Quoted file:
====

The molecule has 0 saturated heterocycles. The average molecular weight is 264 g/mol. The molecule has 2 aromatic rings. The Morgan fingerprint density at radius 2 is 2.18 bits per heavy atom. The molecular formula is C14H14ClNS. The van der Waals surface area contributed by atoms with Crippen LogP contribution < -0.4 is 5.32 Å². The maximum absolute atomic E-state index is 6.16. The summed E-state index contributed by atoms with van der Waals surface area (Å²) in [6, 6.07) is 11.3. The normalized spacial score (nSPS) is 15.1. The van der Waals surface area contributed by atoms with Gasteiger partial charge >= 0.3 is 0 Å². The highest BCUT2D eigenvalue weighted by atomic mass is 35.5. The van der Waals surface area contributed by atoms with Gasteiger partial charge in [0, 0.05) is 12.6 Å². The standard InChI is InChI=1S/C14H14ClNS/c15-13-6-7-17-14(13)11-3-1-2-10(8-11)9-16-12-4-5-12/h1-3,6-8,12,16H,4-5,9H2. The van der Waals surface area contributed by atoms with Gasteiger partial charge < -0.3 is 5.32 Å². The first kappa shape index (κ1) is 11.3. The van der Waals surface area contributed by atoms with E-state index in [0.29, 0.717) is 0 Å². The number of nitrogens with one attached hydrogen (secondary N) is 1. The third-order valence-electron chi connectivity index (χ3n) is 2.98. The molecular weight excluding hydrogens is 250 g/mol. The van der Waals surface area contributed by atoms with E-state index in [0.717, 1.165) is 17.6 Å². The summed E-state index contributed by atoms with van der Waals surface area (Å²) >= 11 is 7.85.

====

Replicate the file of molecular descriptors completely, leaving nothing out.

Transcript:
The molecule has 0 saturated heterocycles. The average molecular weight is 264 g/mol. The molecule has 2 aromatic rings. The Morgan fingerprint density at radius 2 is 2.18 bits per heavy atom. The molecular formula is C14H14ClNS. The van der Waals surface area contributed by atoms with Crippen LogP contribution < -0.4 is 5.32 Å². The maximum absolute atomic E-state index is 6.16. The summed E-state index contributed by atoms with van der Waals surface area (Å²) in [6, 6.07) is 11.3. The normalized spacial score (nSPS) is 15.1. The van der Waals surface area contributed by atoms with Gasteiger partial charge >= 0.3 is 0 Å². The highest BCUT2D eigenvalue weighted by atomic mass is 35.5. The van der Waals surface area contributed by atoms with Gasteiger partial charge in [0, 0.05) is 12.6 Å². The standard InChI is InChI=1S/C14H14ClNS/c15-13-6-7-17-14(13)11-3-1-2-10(8-11)9-16-12-4-5-12/h1-3,6-8,12,16H,4-5,9H2. The van der Waals surface area contributed by atoms with Gasteiger partial charge < -0.3 is 5.32 Å². The first kappa shape index (κ1) is 11.3. The van der Waals surface area contributed by atoms with E-state index in [0.29, 0.717) is 0 Å². The number of nitrogens with one attached hydrogen (secondary N) is 1. The third-order valence-electron chi connectivity index (χ3n) is 2.98. The molecular weight excluding hydrogens is 250 g/mol. The van der Waals surface area contributed by atoms with E-state index in [0.717, 1.165) is 17.6 Å². The summed E-state index contributed by atoms with van der Waals surface area (Å²) >= 11 is 7.85.